England and Wales face backlog of 40,000 criminal cases due to coronavirus

The criminal justice system in England and Wales is facing a backlog of 40,000 criminal cases, which will not be solved even if all crown courts are brought into service under physical distancing rules, the Criminal Bar Association has warned.

The scale of the challenge to the justice system posed by the coronavirus pandemic is becoming apparent, as virtual hearings transform business in the higher civil courts but trigger alarms about the fairness of remote proceedings in the family and lower courts.

Reliance on video technology is accelerating the government’s pre-existing £1bn court modernisation programme but also throwing up questions about where it is appropriate: many unrepresented claimants do not have super-fast broadband or are among those categorised as “digitally excluded”.

Even before the pandemic, some criminal cases were being listed more than a year ahead due to austerity cuts in the number of allocated judges’ sitting days. With jury trials suspended, the backlog grew at 1,000 cases a month.

The justice secretary, Robert Buckland, is considering whether to rent commercial premises – dubbed “Nightingale courts” – with space to spread out jurors, lawyers and court staff.

“Social distancing measures currently required mean that even if we opened up all of the available crown courts, we would still at best only have half of all court rooms in use for hearings. A single trial presently requires three courtrooms. One for the judge, jury, witnesses, counsel and defendant, a second court for the public and the third for the jury …

“With deployment of even three-quarters of all courts for actual hearings, [it] would only take us back, at worst, to where we were at the start of the year with the backlog growing by up to 1,000 cases a month, and at best to simply maintaining the current, higher, backlog.”

“Once we have the existing crown court estate open and functioning to the maximum and operating within safe social distancing parameters, then HM Courts and Tribunals Service (HMCTS) may want to consider using other court buildings or other buildings, not presently part of the court estate.”

Labour’s shadow justice secretary, David Lammy, told the Guardian: “Unless we can really up the pace of bringing particularly criminal and some civil law matters, where vulnerable people need to be heard, we are heading for a very serious backlog which this generation of lawyers has never seen.

“I have been urging [the Ministry of Justice] to co-opt buildings … It seems clear that universities will not be returning before the late autumn. Why are we not co-opting those huge buildings to be temporary courts? There’s a lack of urgency from the government.”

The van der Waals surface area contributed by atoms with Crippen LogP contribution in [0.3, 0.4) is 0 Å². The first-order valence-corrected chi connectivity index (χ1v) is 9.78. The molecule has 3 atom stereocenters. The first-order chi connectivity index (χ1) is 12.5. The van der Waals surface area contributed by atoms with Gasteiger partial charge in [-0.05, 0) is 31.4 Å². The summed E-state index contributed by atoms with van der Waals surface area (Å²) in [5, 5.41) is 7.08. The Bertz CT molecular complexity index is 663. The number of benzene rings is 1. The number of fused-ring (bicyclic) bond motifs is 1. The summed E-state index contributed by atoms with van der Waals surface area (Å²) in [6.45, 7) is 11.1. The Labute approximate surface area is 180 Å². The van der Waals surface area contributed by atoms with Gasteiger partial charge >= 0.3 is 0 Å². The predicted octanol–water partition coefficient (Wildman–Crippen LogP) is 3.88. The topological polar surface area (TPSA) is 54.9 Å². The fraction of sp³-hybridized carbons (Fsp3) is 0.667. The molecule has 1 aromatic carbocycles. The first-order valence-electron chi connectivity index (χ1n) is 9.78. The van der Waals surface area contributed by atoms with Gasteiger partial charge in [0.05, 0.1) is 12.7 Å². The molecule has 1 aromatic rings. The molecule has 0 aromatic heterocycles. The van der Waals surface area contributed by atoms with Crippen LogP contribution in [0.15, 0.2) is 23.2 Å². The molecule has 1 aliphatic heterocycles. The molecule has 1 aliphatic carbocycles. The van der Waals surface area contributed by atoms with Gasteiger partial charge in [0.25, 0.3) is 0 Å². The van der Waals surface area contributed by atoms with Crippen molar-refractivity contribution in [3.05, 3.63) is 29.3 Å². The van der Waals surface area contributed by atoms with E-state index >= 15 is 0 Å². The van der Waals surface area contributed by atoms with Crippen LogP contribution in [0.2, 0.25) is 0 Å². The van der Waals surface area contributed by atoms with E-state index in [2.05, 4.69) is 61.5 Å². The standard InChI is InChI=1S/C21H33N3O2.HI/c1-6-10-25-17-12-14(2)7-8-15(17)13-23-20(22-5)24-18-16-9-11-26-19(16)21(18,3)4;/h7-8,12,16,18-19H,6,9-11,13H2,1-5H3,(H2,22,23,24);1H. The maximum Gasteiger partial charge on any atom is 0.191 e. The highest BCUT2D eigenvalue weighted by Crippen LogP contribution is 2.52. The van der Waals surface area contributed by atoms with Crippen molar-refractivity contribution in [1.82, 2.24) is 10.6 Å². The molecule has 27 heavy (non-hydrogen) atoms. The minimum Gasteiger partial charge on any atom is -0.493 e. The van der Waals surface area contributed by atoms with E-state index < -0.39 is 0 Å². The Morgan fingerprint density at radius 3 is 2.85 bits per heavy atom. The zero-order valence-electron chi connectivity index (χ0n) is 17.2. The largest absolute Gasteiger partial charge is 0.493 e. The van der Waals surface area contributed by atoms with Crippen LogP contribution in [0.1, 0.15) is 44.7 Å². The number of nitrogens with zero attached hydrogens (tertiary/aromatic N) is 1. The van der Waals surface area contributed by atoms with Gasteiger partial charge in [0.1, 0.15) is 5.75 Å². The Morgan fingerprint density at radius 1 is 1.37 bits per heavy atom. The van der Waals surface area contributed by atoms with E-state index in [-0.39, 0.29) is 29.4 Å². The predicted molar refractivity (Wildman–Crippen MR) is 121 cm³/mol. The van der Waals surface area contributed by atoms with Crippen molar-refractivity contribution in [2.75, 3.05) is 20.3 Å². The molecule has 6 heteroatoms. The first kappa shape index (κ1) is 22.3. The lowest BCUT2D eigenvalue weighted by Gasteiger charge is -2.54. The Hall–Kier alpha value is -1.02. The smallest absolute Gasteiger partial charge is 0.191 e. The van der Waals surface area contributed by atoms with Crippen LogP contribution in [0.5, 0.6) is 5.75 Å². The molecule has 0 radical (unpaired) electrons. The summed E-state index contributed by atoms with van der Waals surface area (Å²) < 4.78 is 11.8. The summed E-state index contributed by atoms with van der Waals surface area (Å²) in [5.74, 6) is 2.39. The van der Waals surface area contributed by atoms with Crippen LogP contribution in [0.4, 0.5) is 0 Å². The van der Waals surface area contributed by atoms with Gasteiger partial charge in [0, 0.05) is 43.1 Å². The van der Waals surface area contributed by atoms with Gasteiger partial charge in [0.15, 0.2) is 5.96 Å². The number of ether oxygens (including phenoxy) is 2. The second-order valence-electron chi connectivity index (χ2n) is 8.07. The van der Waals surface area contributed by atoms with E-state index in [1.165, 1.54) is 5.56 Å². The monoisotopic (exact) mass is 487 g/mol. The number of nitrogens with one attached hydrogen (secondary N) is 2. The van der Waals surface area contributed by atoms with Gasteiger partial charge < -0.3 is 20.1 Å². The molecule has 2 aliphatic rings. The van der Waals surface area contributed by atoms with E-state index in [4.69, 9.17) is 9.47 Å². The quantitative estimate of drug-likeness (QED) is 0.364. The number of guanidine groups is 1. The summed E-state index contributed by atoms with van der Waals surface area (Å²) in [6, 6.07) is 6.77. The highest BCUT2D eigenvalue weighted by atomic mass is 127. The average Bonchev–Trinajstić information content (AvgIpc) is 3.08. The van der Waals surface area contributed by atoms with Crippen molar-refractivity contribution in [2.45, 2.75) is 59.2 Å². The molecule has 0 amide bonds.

The Conservative former justice minister, Lord Faulks, warned that “justice delayed is justice denied”. He raised the prospect of trial by judge rather than jury in some cases.

“There’s already a big backlog because the Ministry of Justice (MoJ) decided to restrict the number of sittings days,” he told the Guardian.

“I personally wonder whether we are not a bit too wedded to the concept of trial by jury … For a long time there’s been a view that fraud trials are really unsuitable for trial by jury. There are different ways you could do it; you could have a judge with a couple of magistrates.

“People may say it’s terrible, but if judges [deliver a verdict] they have to give reasons and therefore those reasons are apparent. It makes the process of making an appeal much clearer. You can see what’s under the bonnet.”

There are attempts to reduce caseload pressure. Deputy chief constable Sara Glen, of the National Police Chiefs’ Council, has suggested forces consider whether more cases should receive a caution.

The director of public prosecutions, Max Hill QC, on Thursday denied there has been “decriminalisation” of offences but said cases were being delayed during the crisis. However, he supported calls for forces to consider whether lesser offences which are charged by the police might be dealt with by cautions rather than court appearances.

The lord chief justice, Lord Burnett of Maldon, told MPs on Friday: “We have been able to keep a lot of working going that I know in other jurisdictions [abroad] have come to a halt … The volume of remote hearings has resulted in us taking three steps forward.

“I suspect [after the crisis] we will take a step back.” He also warned that the administration of justice had been “underfunded for years and years and the consequences are coming home to roost …”

A HMCTS spokesperson said: “A huge amount of work has gone into increasing the use of video and audio technology to keep courts running during this unprecedented crisis. Measures to increase hearings and help reduce the number of outstanding cases are being considered and these will be set out in due course.”

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